Accurate Tissue Oxygen Level-dependent MRI with true T1-weighted signal
SoHyun Han1, HyungJoon Cho2, and Seong-Gi Kim1,3

1Center for Neuroscience Imaging Research, Institute for Basic Science (IBS), Suwon, Korea, Republic of, 2Department of Biomedical Engineering, Ulsan National Institute of Science and Technology, Ulsan, Korea, Republic of, 3Department of Biomedical Engineering, Sungkyunkwan University, Suwon, Korea, Republic of


Tissue oxygen level dependent (TOLD) MRI utilizes that T1 is directly related with tissue pO2. TOLD MRI is acquired by gradient echo based with a minimized TE. However, T2* contribution may not fully be suppressed. Here, we investigated the modulations of longitudinal and transverse relaxation times with oxygen challenge (OC) and compared TOLD signals from FLASH, UTE, and TSE at 7 T and 15.2 T. At both magnetic fields, T2 did not change with tissue pO2 while T1 did. Spin echo and UTE appear to reflect true pO2 levels due to invariability in T2 during OC and minimized T2* with ultrashort TE, respectively.


The utilization of inhaled oxygen as an MR contrast agent is appealing, due to the fact that it is truly noninvasive and avoids the administration of exogenous contrast agents1. Several studies have showed the feasibility of utilizing the blood oxygen level-dependent (BOLD) effect as a surrogate of tissue pO22-4. However, it is generally known that BOLD signal is also affected by local hematocrit, vascular volume, pH, flow, and vessel density5. Tissue oxygen level-dependent (TOLD) MRI utilizes T1-contrast, as T1 is directly related with tissue pO26-7. Generally, TOLD MRI is acquired by a gradient echo based fast low-angle shot (FLASH) sequence with a minimized echo time (TE). On the other hand, the T2* contribution may not fully be suppressed with FLASH acquisition especially at ultra-high magnetic fields. In this regard, we have investigated the modulations of longitudinal and transverse relaxation times with oxygen inhalation challenge and compared the TOLD signals from FLASH, ultra-short echo time (UTE), and turbo spin echo (TSE) acquisitions at 7 T and 15.2 T.


MR experiments were performed on 7 T/16-cm and 15.2 T/11-cm MRI systems (Bruker BioSpin, Billerica, MA, Paravision 6). A total of 6 male Sprague-Dawley rats (250-300 g, 7 weeks of age) were used with approval from the Institutional Animal Care and Use Committee of Ulsan National Institute of Science and Technology for 7 T and Sungkyunkwan University for 15.2 T. First, T1, T2, and T2* mappings were performed at room air (RA) conditions (30% oxygen) and 5 mins post-oxygen challenge (OC) conditions (100% oxygen). Second, to determine TE-dependent TOLD signal changes, multi-echo spin echo and gradient echo measurements (MSME, MGE, respectively) were performed during the oxygen challenge. Finally, TOLD MRI was performed with FLASH, UTE, and TSE during OC with the following parameters at 15.2 T: TE/TR = 2.2/30 ms, flip angle = 30° (FLASH), TE/TR = 0.31/30 ms, flip angle = 30° (UTE), and TE/TR = 4.7/200 ms (TSE), the matrix size of 96 × 96, field of view (FOV) of 30 × 30 mm2, number of slices of 2, and slice thickness of 1.5 mm. The temporal paradigm for OC was 5 min (RA) – 5 min (OC) – 5 min (RA).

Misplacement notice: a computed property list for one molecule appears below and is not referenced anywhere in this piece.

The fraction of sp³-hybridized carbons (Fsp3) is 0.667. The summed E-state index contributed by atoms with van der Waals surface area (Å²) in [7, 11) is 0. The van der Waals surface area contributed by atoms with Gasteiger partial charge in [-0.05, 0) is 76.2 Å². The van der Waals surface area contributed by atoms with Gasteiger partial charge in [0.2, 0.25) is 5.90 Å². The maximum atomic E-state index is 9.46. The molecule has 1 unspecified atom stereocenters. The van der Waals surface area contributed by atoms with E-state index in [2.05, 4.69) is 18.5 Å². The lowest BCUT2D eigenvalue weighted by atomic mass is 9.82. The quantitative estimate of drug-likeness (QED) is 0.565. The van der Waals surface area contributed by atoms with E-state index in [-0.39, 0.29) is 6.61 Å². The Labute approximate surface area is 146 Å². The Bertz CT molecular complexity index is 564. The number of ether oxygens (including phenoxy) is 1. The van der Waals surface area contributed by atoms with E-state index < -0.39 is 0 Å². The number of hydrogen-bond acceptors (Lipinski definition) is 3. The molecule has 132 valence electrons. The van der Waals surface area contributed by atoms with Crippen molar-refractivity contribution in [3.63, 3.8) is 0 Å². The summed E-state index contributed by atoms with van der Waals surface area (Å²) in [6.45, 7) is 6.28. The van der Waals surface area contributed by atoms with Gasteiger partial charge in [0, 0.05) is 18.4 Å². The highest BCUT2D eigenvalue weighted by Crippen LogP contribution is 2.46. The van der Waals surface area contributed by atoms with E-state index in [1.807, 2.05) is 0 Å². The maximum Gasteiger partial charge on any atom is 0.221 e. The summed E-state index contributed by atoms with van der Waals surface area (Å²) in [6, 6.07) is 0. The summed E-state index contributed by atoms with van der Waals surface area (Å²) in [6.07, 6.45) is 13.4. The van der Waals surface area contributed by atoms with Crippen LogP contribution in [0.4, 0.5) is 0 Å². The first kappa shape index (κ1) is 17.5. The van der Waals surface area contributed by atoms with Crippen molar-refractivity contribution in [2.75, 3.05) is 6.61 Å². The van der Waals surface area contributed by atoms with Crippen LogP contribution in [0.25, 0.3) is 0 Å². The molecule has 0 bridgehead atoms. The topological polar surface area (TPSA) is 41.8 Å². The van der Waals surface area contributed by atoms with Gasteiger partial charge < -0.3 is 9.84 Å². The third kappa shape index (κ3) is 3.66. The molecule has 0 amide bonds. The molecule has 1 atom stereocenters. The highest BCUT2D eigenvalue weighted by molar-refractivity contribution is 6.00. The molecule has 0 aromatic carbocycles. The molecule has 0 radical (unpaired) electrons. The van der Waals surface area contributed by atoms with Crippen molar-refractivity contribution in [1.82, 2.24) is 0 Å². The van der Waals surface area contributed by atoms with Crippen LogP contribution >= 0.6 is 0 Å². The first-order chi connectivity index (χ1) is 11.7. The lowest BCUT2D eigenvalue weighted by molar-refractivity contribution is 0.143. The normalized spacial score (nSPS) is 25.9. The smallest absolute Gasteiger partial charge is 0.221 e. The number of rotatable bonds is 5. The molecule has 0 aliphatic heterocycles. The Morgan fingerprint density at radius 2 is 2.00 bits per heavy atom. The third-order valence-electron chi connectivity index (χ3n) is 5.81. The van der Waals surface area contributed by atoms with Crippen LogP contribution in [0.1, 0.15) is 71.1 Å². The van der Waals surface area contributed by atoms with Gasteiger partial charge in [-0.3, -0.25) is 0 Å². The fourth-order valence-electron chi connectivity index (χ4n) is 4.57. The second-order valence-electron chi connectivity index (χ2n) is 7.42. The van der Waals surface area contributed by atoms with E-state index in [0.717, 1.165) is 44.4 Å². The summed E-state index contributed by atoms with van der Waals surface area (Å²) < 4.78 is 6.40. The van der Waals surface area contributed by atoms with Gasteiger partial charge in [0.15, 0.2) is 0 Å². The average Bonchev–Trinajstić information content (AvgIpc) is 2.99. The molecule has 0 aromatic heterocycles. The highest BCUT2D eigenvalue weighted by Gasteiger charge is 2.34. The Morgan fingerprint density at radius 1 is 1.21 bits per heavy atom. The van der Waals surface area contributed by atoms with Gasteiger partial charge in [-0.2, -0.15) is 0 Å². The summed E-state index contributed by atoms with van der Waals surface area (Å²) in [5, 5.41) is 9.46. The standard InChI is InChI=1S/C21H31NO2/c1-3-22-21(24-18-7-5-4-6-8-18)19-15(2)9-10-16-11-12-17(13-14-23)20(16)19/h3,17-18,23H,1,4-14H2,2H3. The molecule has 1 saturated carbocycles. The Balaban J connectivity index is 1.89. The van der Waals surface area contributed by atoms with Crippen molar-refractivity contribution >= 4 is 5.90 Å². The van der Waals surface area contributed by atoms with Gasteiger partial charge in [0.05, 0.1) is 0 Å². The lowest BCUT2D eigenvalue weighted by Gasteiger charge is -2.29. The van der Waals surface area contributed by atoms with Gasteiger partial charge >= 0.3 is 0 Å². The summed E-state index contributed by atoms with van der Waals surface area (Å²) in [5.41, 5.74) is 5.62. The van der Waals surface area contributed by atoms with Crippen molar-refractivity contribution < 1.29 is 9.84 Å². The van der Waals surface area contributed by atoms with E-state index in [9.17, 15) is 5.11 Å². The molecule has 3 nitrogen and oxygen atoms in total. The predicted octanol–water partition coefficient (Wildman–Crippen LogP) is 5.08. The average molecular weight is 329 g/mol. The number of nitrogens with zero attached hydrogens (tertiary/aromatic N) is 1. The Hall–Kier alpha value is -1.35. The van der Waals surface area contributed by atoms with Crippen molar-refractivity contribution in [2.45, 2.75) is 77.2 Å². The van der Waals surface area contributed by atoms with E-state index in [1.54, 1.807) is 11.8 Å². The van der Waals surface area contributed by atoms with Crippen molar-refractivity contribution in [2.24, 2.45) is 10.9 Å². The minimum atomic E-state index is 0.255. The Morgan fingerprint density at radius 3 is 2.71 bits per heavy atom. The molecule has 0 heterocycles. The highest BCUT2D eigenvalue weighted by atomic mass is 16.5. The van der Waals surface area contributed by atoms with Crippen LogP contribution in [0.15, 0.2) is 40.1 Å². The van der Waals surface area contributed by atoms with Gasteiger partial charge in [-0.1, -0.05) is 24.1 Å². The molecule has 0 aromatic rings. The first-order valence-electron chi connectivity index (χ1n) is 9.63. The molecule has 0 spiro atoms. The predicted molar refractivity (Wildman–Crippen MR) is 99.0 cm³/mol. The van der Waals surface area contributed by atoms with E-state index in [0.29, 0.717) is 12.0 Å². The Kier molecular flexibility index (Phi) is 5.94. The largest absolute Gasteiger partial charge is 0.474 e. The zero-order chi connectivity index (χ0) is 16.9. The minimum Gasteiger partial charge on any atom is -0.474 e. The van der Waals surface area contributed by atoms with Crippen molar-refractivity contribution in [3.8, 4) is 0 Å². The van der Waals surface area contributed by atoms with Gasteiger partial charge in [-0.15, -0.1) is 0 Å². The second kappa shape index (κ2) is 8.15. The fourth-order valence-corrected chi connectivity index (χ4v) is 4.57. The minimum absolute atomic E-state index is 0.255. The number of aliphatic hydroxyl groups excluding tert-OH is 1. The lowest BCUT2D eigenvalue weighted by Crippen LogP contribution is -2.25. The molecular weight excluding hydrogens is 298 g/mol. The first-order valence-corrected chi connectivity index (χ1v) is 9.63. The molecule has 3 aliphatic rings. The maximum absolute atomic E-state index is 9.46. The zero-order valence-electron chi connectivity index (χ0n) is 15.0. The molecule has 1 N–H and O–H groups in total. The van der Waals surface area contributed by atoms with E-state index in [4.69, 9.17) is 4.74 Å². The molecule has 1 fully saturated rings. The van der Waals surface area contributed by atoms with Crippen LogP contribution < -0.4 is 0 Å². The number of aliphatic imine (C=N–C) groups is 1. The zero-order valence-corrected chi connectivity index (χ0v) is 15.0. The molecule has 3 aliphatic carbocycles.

Fig. 1(A) and (B) show T1, T2, and T2* maps of one representative animal under RA (30% oxygen) and OC (100% oxygen) at 7 T and 15.2 T, respectively. T1 shortening was observed at both magnetic fields while T2* varied but T2 did not significantly vary at both magnetic fields. To investigate potential contamination of transverse relaxation effect to TOLD signal, dynamic changes of TE-dependent gradient echo and spin echo MRI responding to OC were plotted in Fig. 2(A) and (B), respectively. The signal of FLASH under OC modulated with TE while those of TSE did not change. In Fig. 3, TOLD MRI images were shown for FLASH, UTE, and TSE. The UTE image was less susceptible to the air tissue interface region compared to the FLASH image. The dynamic signal change of the cortex region within red square box was shown for FLASH, UTE, and TSE acquisitions. Clearly, FLASH is the least sensitive to OC due to greater T2* effect compared to UTE.

Discussion and conclusion

At both magnetic fields of 7 T and 15.2 T, T2 did not change with tissue pO2 while T1 did change with tissue pO2. By taking advantage of this observation, we demonstrated the feasibility of TOLD MRI with a T1-weighted spin-echo based sequence with contrast due to TE independency. The exact reason for T2 independency to oxygen is not clear but likely due to the counteraction of the T2 decrease from paramagnetic oxygen by the T2 increase from an increase in the oxygen saturation of hemoglobin. The spin echo based sequence with short TR has a lower SNR compared to gradient echo based sequences with the same TR. Additionally, the signal change was higher for spin echo acquisition which agrees with simulations performed using MR parameters and values from Fig. 1 (data not shown). At ultra-high fields TOLD MRI with FLASH acquisition does not reflect pO2 response accurately due to T2* contribution. Spin echo and UTE acquisitions appear to reflect true pO2 levels due to invariability in T2 values during OC and minimized transverse relaxations with ultrashort TE acquisition, respectively.


This work was supported by IBS-R015-D1.


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(A), (B) T1, T2, T2* maps (30% oxygen – upper row and 100% oxygen – bottom row) at 7T, 15.2T systems, respectively.

Dynamic changes of TE dependent gradient echo (A) and spin echo (B) MRI responding to OC. The signal change of gradient echo under OC modulated with TE while those of spin echo did not change.

TOLD MRI images for FLASH, UTE, and TSE. The dynamic signal changes of the cortex region depicted in TOLD image for FLASH as red square box. Black, red, and green lines represent the dynamic signal changes for FLASH, UTE, and TSE.

Proc. Intl. Soc. Mag. Reson. Med. 25 (2017)